By Katherine Alexis Athanasiou, PA-C 

 Medically reviewed by Anita C. Chandrasekaran, MD

Back pain is a common symptom experienced in a wide variety of conditions, ranging from muscle spasms, to vertebral fractures, and even certain types of autoimmune diseases. Back pain is not, however, a symptom of osteoporosis, despite many people with osteoporosis experiencing it.

This article will dive deeper into the connection, or lack thereof, between osteoporosis and back pain.


AsiaVision / Getty Images

What Is Back Pain?

When people talk about back pain they typically refer to pain in their spine and/or the supporting muscles and ligaments. The spine is made of 24 individual vertebrae, separated into three different sections: cervical, thoracic, and lumbar.

Back pain can range in intensity from mild to severe, and be described anywhere from dull and achy to sharp and shooting. Back pain can also be categorized as acute, meaning lasting from a few days to a few weeks, or chronic, which describes pain lasting longer than 12 weeks.1

Is Back Pain a Symptom of Osteoporosis?

Back pain is not a symptom of osteoporosis. Osteoporosis is a condition that develops when there has been a significant loss of bone mass.2

Osteoporosis is considered a "silent" disease as there are no symptoms. However, people with osteoporosis are at a higher risk of developing vertebral fractures, and often a fracture is the first sign or symptom of osteoporosis. These fractures can cause back pain.

Vertebral Fractures Causing Back Pain

Osteoporosis can lead to fragility fractures, in which a fall from a standing height or lower causes a bone to break.3 Fragility fractures can occur anywhere in the body but are commonly seen in the spine, hip, or wrist.

Symptoms of vertebral fractures can include:4

  • Back pain ranging from mild to severe and debilitating

  • Loss of height

  • Decreased mobility and flexibility of the spine

  • Spinal stiffness

Treatment and Management of Back Pain

Treatment and management of back pain is very dependent on the root cause of the pain. Some common treatments for back pain are:5

  • Medications, including nonsteroidal anti-inflammatory drugs (NSAIDs), topicals, or muscle relaxers6

  • Acupuncture

  • Stretching

  • Heat and cold packs

  • Physical therapy

  • Transcutaneous electrical nerve stimulation (TENS)

For back pain due to vertebral fragility fractures, which have become chronic or failed to improve with other treatment options, a surgery called kyphoplasty may be necessary. During a kyphoplasty procedure, a balloon is inserted into the vertebra and inflated to restore it to its previous height, and then bone cement is injected into the space.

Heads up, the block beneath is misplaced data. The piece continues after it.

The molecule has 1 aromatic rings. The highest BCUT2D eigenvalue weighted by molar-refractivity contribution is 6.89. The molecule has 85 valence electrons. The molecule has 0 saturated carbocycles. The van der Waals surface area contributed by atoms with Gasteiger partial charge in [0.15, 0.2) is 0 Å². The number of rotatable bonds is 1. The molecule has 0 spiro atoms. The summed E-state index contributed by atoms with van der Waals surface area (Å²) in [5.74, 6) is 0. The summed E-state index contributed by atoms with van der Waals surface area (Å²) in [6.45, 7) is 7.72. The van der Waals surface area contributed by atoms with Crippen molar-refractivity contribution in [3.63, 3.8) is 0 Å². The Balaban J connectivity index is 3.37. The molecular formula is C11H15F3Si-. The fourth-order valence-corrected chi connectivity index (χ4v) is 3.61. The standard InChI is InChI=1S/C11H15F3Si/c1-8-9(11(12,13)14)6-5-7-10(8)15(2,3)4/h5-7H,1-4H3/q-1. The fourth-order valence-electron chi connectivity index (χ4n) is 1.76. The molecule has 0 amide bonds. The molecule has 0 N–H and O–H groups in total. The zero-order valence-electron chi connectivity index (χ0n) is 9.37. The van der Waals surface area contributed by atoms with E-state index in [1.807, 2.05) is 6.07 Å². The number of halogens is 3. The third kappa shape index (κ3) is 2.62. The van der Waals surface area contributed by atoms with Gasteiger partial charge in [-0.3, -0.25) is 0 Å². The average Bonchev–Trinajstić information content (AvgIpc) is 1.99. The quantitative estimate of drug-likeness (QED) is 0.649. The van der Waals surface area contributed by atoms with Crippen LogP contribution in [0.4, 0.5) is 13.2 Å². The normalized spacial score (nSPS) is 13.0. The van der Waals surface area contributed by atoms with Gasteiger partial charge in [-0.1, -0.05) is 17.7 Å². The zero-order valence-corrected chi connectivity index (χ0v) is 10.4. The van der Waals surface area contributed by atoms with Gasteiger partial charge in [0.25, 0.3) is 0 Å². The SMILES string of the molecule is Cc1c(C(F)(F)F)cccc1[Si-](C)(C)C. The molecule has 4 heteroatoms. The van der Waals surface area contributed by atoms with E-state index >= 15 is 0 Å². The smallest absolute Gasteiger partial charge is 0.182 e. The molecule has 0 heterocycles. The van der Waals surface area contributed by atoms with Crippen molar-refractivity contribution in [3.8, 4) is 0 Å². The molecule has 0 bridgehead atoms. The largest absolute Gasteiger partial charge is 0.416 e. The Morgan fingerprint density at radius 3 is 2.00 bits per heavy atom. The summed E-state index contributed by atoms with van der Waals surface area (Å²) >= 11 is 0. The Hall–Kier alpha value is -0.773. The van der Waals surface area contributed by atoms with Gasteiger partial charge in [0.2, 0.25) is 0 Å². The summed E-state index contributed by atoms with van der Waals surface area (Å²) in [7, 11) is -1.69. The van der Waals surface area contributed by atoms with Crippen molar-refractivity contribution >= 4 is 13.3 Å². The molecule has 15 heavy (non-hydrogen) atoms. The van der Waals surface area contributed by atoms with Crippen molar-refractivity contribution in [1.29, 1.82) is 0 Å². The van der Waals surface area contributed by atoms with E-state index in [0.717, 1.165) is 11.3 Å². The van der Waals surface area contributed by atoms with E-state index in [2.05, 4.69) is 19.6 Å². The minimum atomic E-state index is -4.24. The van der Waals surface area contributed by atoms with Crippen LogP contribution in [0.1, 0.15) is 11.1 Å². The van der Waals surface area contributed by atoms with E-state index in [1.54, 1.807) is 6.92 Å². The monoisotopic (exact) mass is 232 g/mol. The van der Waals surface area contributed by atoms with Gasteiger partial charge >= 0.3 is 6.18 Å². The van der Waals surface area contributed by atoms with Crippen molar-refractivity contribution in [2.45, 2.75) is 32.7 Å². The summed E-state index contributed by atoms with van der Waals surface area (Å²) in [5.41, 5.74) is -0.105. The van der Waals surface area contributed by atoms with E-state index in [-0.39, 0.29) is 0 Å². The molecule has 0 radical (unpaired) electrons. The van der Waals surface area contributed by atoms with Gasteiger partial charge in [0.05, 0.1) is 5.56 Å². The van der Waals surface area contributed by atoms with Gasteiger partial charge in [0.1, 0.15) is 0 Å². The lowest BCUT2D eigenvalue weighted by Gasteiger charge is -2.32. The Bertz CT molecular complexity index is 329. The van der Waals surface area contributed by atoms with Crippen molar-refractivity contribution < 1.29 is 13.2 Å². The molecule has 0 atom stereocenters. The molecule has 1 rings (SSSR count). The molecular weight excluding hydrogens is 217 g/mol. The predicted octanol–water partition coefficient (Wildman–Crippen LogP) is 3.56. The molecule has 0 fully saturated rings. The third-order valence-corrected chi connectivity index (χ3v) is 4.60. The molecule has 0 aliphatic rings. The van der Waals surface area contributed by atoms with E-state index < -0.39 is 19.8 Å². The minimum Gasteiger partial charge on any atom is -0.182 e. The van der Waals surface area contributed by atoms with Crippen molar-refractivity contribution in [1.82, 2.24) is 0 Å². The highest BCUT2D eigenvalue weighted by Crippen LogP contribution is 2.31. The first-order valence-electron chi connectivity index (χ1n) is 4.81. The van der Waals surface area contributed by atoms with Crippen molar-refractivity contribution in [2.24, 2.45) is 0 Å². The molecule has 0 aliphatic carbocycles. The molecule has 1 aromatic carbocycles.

When to See your Healthcare Provider

While back pain can be a common occurrence, there are some instances in which back pain should be considered a red flag for something more serious. Some red flags to be aware of include:7

  • Concurrent fevers or chills

  • Sudden onset of severe back pain in someone under the age of 18 or over the age of 50

  • Recent, unintentional weight loss

  • Loss of bladder or bowel function

  • Loss of sensation of the saddle area (area of lower body that would come into contact with a saddle when seated on one)

  • Recent surgery, spinal injection, or trauma

  • Compromised immune system

  • Numbness, weakness, tingling, or burning sensation going down the leg(s)

If a person experiences any of the red flags listed they should immediately see their primary care provider. If more specialized care is needed an orthopedist or neurologist may be considered for management and treatment of low back pain as well.


Back pain is a common symptom of many different conditions. While back pain is not a symptom of osteoporosis, fractures of the spine are, and fractures can lead to the development of back pain. Rest, medications, and physical therapy can all help alleviate or minimize the intensity of back pain. In severe cases, surgery may be considered.


National Institute of Neurological Disorders and Stroke. Low back pain fact sheet.

American College of Rheumatology. Osteoporosis.

International Osteoporosis Foundation. Fragility fractures.

Penn Medicine. Vertebral/spinal fractures.

Johns Hopkins Medicine. 7 ways to treat chronic back pain without surgery.

National Institute of Arthritis and Musculoskeletal and Skin Diseases. Back pain.

DePalma, Michael G. MHS, PA-C, DFAAPA. Red flags of low back pain. JAAPA: August 2020 - Volume 33. doi: 10.1097/01.JAA.0000684112.91641.4c

By Katherine Alexis Athanasiou, PA-C
Athanasiou is a certified physician assistant in New York with clinical experience in rheumatology and family medicine.